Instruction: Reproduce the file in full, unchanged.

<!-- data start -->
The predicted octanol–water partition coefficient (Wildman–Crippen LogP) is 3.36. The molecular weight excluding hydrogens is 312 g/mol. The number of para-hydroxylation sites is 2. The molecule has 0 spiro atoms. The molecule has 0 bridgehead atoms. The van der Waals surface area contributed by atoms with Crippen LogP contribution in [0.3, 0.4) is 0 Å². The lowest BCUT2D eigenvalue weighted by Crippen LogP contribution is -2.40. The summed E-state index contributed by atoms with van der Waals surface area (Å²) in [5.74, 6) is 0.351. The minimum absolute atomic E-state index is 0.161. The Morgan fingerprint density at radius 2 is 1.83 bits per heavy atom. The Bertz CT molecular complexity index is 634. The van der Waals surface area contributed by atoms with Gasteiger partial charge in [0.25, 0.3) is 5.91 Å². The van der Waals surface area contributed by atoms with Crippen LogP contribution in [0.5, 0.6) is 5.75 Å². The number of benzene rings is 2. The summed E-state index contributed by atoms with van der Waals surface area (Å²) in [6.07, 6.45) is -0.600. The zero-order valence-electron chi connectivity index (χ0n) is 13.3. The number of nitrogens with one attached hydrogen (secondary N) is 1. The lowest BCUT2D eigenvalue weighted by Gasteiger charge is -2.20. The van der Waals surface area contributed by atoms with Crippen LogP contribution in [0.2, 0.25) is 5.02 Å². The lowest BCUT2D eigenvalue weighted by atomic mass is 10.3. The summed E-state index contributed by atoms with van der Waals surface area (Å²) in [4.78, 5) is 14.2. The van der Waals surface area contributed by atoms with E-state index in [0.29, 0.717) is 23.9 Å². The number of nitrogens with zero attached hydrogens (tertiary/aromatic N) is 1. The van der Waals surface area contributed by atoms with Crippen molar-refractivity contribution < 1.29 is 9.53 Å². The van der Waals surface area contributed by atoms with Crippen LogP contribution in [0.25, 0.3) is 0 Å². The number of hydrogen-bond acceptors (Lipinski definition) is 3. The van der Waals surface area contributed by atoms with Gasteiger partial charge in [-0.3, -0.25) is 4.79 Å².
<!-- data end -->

The predicted octanol–water partition coefficient (Wildman–Crippen LogP) is 3.36. The molecular weight excluding hydrogens is 312 g/mol. The number of para-hydroxylation sites is 2. The molecule has 0 spiro atoms. The molecule has 0 bridgehead atoms. The van der Waals surface area contributed by atoms with Crippen LogP contribution in [0.3, 0.4) is 0 Å². The lowest BCUT2D eigenvalue weighted by Crippen LogP contribution is -2.40. The summed E-state index contributed by atoms with van der Waals surface area (Å²) in [5.74, 6) is 0.351. The minimum absolute atomic E-state index is 0.161. The Morgan fingerprint density at radius 2 is 1.83 bits per heavy atom. The Bertz CT molecular complexity index is 634. The van der Waals surface area contributed by atoms with Gasteiger partial charge in [0.25, 0.3) is 5.91 Å². The van der Waals surface area contributed by atoms with Crippen LogP contribution in [0.5, 0.6) is 5.75 Å². The number of benzene rings is 2. The summed E-state index contributed by atoms with van der Waals surface area (Å²) in [6.07, 6.45) is -0.600. The zero-order valence-electron chi connectivity index (χ0n) is 13.3. The number of nitrogens with one attached hydrogen (secondary N) is 1. The lowest BCUT2D eigenvalue weighted by Gasteiger charge is -2.20. The van der Waals surface area contributed by atoms with Crippen LogP contribution in [0.2, 0.25) is 5.02 Å². The lowest BCUT2D eigenvalue weighted by atomic mass is 10.3. The summed E-state index contributed by atoms with van der Waals surface area (Å²) in [4.78, 5) is 14.2. The van der Waals surface area contributed by atoms with E-state index in [0.29, 0.717) is 23.9 Å². The number of nitrogens with zero attached hydrogens (tertiary/aromatic N) is 1. The van der Waals surface area contributed by atoms with Crippen molar-refractivity contribution < 1.29 is 9.53 Å². The van der Waals surface area contributed by atoms with Crippen LogP contribution in [0.25, 0.3) is 0 Å². The number of hydrogen-bond acceptors (Lipinski definition) is 3. The van der Waals surface area contributed by atoms with Gasteiger partial charge in [-0.3, -0.25) is 4.79 Å².